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Part 1: What is collaborative divorce?

At our law firm, we represent divorcing clients in western Pennsylvania in a range of divorce processes — from the courtroom or traditional negotiation to mediation or collaboration. Today we will talk about the potential benefits of the collaborative divorce process.

Cooperation

The Cambridge Dictionary defines “collaborate” as working together for a “special purpose.” Other definitions focus on two parties striving together for a common goal. This helps to explain collaborative divorce in which two divorcing spouses with professional support negotiate directly to create an agreement settling the legal issues in their divorce.

The idea of working cooperatively is in direct contrast to the negative stereotypes of divorce — think The War of the Roses. While an adversarial trial may be necessary for some couples, other options like collaboration can be more productive and cost less in the long run.

What collaboration looks like

In collaborative divorce, the parties sign a participation agreement laying out the terms of their negotiation. They agree not to go to court and to negotiate with respect and dignity toward settlement.

Each has their own attorney and the two spouses and their counsel meet in a series of four-way meetings to resolve issues like property division, alimony, child custody, child support and others. In collaboration, the parties may come up with creative solutions to family problems that a judge might not. In addition, they control the schedule and are not bound by a court calendar.

Collaboration may be less stressful because of the dedication to lessen conflict. The parties may still have trouble — they are agreeing to separate after all — but their lawyers can assist with impasses using techniques they learned in collaborative law training. In addition, the spouses may hire a divorce coach whose job it is to help them through difficulties in communication and emotion that come up.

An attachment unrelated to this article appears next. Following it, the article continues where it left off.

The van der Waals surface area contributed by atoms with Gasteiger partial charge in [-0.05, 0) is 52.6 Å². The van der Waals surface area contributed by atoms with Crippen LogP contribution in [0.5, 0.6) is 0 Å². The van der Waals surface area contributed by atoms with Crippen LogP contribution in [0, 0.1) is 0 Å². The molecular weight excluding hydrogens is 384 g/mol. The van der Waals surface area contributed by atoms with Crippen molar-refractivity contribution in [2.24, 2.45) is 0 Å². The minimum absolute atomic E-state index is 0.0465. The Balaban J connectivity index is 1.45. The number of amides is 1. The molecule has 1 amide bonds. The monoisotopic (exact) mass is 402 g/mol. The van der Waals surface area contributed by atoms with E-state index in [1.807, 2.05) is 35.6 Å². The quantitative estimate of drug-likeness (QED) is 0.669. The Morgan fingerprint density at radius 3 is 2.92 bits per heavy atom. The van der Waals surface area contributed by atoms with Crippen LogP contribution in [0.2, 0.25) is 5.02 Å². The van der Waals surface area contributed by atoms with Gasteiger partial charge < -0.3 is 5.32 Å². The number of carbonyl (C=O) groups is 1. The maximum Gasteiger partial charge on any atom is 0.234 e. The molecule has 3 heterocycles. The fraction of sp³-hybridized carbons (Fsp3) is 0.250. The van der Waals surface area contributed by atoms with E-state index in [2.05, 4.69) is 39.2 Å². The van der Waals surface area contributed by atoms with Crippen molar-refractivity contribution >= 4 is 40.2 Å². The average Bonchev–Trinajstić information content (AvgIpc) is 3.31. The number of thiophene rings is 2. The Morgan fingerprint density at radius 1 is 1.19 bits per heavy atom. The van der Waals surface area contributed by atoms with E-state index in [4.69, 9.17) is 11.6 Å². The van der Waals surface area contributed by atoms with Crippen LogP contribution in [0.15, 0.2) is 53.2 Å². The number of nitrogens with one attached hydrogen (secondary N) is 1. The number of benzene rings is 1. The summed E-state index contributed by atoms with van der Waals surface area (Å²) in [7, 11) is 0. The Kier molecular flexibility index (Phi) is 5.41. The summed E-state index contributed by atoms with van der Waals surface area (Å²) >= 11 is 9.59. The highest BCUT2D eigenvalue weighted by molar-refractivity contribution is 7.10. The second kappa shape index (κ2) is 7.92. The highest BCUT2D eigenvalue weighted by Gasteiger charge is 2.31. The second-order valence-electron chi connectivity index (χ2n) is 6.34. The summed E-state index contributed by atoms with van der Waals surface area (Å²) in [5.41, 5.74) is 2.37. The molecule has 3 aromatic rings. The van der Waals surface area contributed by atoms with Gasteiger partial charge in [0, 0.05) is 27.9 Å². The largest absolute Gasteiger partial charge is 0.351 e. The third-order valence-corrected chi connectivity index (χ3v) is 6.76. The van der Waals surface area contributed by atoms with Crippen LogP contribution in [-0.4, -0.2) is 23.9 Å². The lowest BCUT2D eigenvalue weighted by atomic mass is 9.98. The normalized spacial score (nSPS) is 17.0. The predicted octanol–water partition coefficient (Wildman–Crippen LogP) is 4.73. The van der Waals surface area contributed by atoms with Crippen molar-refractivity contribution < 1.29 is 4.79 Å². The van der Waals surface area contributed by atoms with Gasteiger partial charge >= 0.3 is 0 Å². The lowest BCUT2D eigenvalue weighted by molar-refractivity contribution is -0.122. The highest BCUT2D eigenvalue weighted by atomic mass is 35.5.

In addition, the parties may jointly retain other kinds of neutral professionals to provide advice and information. Those neutrals can include parenting coaches, mental health professionals, child specialists, financial planners, accountants, appraisers, real estate professionals and others.

The parties agree that if the collaborative process breaks down, each must hire a new lawyer to represent them in a different divorce process. This provides additional impetus to come to agreement in collaboration.

Instead of traditional discovery in court in which formal requests for evidence are part of the trial process, the parties pledge in their agreement to be honest and openly share all necessary and relevant information, especially about money, assets and earnings.   

In Part 2 of this post, we will discuss some of the reasons collaborative divorce may not be the right choice for some people.

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Stewart, McArdle, Sorice, Whalen, Farrell, Finoli & Cavanaugh, LLC

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